<ListBox x:Name="Items">
    <ListBox.ItemTemplate>
        <DataTemplate>
            <ContentControl cal:View.Model="{Binding .}" HorizontalAlignment="Left" />
        </DataTemplate>
    </ListBox.ItemTemplate>
</ListBox>

Now that our MainPage is all set we can create the UserControls which represent the items inside the folder. Here’s the implementation of FileView:

<Grid x:Name="LayoutRoot" Background="Transparent" Margin="12 0 0 0">
    <Grid.ColumnDefinitions>
        <ColumnDefinition Width="auto"></ColumnDefinition>
        <ColumnDefinition></ColumnDefinition>
    </Grid.ColumnDefinitions>
    <Image Grid.Column="0" Source="/Icons/appbar.save.rest.png"/>
    <TextBlock Grid.Column="1" Text="{Binding Name}" VerticalAlignment="Center" Style="{StaticResource PhoneTextNormalStyle}"/>
</Grid>

And the FolderView looks similar, we’ll just change the Image. But notice, you could customize these views anyway you want, for example displaying the folder’s subfolders inline.

<Grid x:Name="LayoutRoot" Background="Transparent">
    <Grid.ColumnDefinitions>
        <ColumnDefinition Width="auto"></ColumnDefinition>
        <ColumnDefinition></ColumnDefinition>
    </Grid.ColumnDefinitions>
    <Image Grid.Column="0" Source="/Icons/appbar.folder.rest.png"/>
    <TextBlock Grid.Column="1" Text="{Binding Name}" VerticalAlignment="Center" Style="{StaticResource PhoneTextTitle3Style}"/>
</Grid>

 

imageIf we now run the application we will see that everything is almost set, except that the Caliburn.Micro can’t find the correct views for the File and Folder-classes. Let’s take care of that next.

Matching the ViewModel and Models to Views

As you remember, we didn’t create ViewModel-classes for the models. Instead we’ll tell Caliburn.Micro how to match the File and Folder –models to their views.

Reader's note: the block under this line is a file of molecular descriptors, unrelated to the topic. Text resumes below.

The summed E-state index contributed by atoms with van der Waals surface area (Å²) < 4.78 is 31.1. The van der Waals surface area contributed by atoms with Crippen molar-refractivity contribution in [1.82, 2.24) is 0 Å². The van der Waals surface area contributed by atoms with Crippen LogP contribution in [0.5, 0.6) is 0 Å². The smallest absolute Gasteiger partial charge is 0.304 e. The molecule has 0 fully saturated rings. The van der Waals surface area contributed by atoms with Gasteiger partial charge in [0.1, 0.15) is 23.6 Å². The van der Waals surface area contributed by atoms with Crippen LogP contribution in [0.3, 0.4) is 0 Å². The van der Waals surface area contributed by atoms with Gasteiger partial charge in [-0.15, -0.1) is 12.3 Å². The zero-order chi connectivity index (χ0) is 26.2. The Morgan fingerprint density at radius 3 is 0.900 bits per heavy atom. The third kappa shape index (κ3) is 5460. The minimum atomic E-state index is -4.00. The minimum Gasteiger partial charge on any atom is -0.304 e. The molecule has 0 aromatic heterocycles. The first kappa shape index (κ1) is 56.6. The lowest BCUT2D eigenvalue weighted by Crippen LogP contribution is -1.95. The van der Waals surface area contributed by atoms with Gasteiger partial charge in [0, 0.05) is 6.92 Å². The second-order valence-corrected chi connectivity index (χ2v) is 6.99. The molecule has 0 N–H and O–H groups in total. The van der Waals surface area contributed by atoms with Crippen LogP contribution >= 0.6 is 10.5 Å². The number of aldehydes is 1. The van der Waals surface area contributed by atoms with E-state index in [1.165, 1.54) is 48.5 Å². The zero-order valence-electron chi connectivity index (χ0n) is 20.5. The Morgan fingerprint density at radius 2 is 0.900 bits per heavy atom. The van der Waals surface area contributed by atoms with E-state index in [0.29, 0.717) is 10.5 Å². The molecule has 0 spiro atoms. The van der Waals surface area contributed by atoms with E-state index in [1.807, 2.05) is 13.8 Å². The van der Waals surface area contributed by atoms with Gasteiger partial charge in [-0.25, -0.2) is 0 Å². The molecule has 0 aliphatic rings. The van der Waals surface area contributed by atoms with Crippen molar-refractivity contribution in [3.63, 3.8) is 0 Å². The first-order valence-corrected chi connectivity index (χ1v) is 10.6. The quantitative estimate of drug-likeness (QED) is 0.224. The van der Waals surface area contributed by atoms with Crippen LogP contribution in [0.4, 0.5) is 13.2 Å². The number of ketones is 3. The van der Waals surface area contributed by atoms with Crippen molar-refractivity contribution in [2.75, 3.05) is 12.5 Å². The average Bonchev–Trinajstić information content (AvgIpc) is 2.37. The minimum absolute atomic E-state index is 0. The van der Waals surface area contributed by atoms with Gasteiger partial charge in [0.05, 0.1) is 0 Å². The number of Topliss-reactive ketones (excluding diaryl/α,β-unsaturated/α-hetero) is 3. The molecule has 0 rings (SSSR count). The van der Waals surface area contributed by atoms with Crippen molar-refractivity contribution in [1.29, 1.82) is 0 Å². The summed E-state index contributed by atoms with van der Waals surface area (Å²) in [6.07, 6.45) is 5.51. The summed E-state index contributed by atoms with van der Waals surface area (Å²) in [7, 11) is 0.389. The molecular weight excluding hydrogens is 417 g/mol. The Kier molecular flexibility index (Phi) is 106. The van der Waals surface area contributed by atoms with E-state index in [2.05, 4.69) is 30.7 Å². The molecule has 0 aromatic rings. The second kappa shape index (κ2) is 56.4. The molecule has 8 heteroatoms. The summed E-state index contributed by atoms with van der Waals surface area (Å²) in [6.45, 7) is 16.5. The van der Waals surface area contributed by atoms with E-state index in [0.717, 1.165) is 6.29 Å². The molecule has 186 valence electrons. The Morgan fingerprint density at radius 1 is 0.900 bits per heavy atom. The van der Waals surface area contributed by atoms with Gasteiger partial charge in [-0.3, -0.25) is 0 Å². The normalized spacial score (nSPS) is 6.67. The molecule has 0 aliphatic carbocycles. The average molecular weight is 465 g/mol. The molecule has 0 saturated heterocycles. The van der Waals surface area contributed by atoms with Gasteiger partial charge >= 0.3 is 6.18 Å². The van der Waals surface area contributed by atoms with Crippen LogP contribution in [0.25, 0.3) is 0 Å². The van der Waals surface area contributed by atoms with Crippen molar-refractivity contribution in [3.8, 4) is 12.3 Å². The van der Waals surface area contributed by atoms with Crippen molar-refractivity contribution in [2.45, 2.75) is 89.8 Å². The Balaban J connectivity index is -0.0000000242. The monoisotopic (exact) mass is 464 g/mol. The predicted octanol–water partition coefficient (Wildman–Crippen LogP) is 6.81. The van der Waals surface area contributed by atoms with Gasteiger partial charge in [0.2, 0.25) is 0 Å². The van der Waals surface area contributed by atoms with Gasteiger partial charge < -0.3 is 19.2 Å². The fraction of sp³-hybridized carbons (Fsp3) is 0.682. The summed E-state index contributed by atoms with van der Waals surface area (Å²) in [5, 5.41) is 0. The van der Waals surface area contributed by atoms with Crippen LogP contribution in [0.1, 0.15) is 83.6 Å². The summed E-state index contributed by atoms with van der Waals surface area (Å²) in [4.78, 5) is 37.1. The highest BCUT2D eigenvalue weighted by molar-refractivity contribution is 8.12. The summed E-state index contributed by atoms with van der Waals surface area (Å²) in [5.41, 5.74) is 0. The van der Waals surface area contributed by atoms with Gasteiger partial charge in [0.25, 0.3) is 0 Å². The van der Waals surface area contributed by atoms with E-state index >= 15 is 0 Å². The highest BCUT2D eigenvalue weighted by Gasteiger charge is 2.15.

Caliburn.Micro uses conventions to match Views and ViewModels. The most common convention for finding a View for a ViewModel is to just drop the Model from the type name, for example CustomerViewModel –> CustomerView. The framework is highly configurable and you can add your own conventions. 


In order for the framework to find our views, we’ll add couple rules to its ViewLocator. We configure the ViewLocator inside the application’s bootstrapper. We could have named our models FileViewModel and FolderViewModel and if we had done so, we wouldn’t need the following because the Caliburn.Micro could automatically find the views:

ViewLocator.NameTransformer.AddRule("caliburn_micro_datatemplate_selector.File", "caliburn_micro_datatemplate_selector.FileView");
ViewLocator.NameTransformer.AddRule("caliburn_micro_datatemplate_selector.Folder", "caliburn_micro_datatemplate_selector.FolderView");

The code explains itself quite well. We just pass in the ViewModel-type’s full name and the matching View’s full name. To make the code refactoring easier we could use types instead of the magic strings:

ViewLocator.NameTransformer.AddRule(typeof(File).FullName, typeof(FileView).FullName);
ViewLocator.NameTransformer.AddRule(typeof (Folder).FullName, typeof (FolderView).FullName);

And that’s it. We now have an application which can handle the situation where one list contains multiple types of objects.

image

Conclusion

Caliburn.Micro offers a powerful solution for those situations where your list contains multiple types of objects and you want to display them in a single ListBox.

Full source code for the sample app is available from the GitHub.

Links

 


Source:  http://mikaelkoskinen.net/post/windows-phone-datatemplateselector-with-caliburn-micro-change-listbox-datatemplate-based-on-item-type-in-list.aspx